New York, NY – If enacted, “Just Cause” legislation newly introduced in the New York City Council could help further change the way fast food workers — and all all other low-wage earners — live and work in this town.
Already buoyed by a hard-fought for new minimum wage, Fair Work Week regulations relating to scheduling and mandatory paid sick days, fast food workers aligned with 32BJ SEIU are now spearheading a campaign to shield hard-pressed employees from being arbitrarily axed on the job.
City Council Member Brad Lander’s Intro. 1415 has 32 sponsors and seeks to prohibit fast food bosses from capriciously canning employees they don’t like, while City Council Member Adrienne Adams’ Intro 1396 has 34 sponsors and demands that when lawful layoffs do occur, they only happen based on seniority — meaning those hired last will be discharged before those who’ve been on the job longer.
“We need to do more to address the constant threat of joblessness that workers in the industry still face,” 32BJ SEIU President Kyle Bragg said ahead of Thursday’s Committee on Civil Service & Labor hearing. “We are dealing with a broken system creating uncertainty and sky high turnover. When fast food workers speak out, organize or report abuse, they become even more vulnerable to their employers.”
Fired Chipotle worker Melody Walker saw her work schedule whittled down to as little as 8 hours a week, before being let go in August, 2017, less than a year on the job.
“I did my job well and made sure I arrived early for my shift,” the mother of two said last week. “I was hopeful I had a stable job and income to support family. Things changed when a new manager took over the store.”
According to Walker, the new boss started hiring on new workers even as he was cutting the hours of existing employees.
“Things were so bad that I had to go on unemployment while I was still working,” Walker added. “It is crazy that anyone should have to get public benefits while working for a company that makes billions of dollars a year.”
Another Chipotle worker who was unceremoniously fired after three years on the job tried to appeal his termination at the corporate level, only to be told the corporation “reserves the right” to do whatever it wants.
“They fire us like we’re pieces of garbage,” he said.
People of color make up the overwhelming majority of fast food workers. Two thirds of them are women and immigrants.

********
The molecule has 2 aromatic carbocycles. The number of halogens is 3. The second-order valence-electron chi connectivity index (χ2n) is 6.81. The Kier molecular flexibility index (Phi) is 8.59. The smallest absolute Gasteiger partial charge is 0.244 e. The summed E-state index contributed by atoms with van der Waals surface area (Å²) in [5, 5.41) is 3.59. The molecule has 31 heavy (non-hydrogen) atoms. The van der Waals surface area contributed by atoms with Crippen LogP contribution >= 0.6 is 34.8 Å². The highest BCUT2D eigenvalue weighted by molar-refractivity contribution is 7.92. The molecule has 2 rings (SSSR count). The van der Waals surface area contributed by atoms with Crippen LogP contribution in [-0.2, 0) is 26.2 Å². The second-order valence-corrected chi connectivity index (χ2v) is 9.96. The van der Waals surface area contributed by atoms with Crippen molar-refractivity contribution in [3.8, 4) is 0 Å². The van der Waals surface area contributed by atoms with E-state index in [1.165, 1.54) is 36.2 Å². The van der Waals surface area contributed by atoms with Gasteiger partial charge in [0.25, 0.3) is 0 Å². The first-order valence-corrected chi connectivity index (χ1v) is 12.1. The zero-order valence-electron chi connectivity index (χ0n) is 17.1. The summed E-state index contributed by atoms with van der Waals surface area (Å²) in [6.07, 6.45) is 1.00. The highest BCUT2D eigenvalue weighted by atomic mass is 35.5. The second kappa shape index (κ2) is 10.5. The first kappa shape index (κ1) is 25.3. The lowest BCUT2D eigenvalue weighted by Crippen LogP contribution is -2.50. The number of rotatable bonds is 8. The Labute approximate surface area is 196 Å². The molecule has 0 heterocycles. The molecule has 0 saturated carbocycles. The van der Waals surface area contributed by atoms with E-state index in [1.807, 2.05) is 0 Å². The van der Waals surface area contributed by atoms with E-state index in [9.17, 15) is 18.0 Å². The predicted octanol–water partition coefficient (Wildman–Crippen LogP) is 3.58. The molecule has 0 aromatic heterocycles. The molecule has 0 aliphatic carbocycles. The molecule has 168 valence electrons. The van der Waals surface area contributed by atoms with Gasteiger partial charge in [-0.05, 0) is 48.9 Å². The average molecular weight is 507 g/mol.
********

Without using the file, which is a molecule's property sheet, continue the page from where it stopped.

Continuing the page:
“We know that big corporations use the constant threat of firing and economic devastation that will follow to keep workers from banning together and to enforce their rights when companies break the law,” Alyssa Peterson, Liman Fellow at the Center for Popular Democracy said. “By sowing fear, the at will model leaves workers vulnerable to wage theft, injury and sexual harassment. We need ‘Just Cause’ legislation to ensure basic fairness at work.”
Chipotle has been in hot water for the last several years. In New York City, it has had to fend off more than a million dollars in fines for allegedly violating Fair Work Week regulations, in addition to facing federal charges it illegally sacked pro-union employees in Manhattan. In 2016, an NLRB judge ordered the company offer to rehire a Philadelphia man who was fired after criticizing Chipotle on Twitter.
A year earlier, outbreaks of food-borne illnesses at Chipotle outlets across the country began cropping up sickening hundreds. A newly-released report from the National Consumers League and 32BJ SEIU contends that bad management practices and worker abuses are endangering customer safety.
Chipotle has not responded to requests for comment.
“You can imagine the ways in which inadequate staffing and mistreatment of staff can wreak havoc with food preparation,” Council Member Mark Levine said last week.
Council Member Lander called “Just Cause” legislation “pretty basic protection” and the “existing standard in almost every union contract.”
That said, it’s taken a year for the pro-labor “Just Cause” bills to finally get a hearing.
“I’m glad we’re finally getting a hearing,” Lander told LaborPress. “[City Council Speaker Corey Johnson] is a supporter. We’ve had a lot going on over the last year, so there are a range of reasons why it took awhile. I’m sure there will be some adjustments and amendments, but I’m optimistic that we’ll be able to pass the legislation in the coming months.”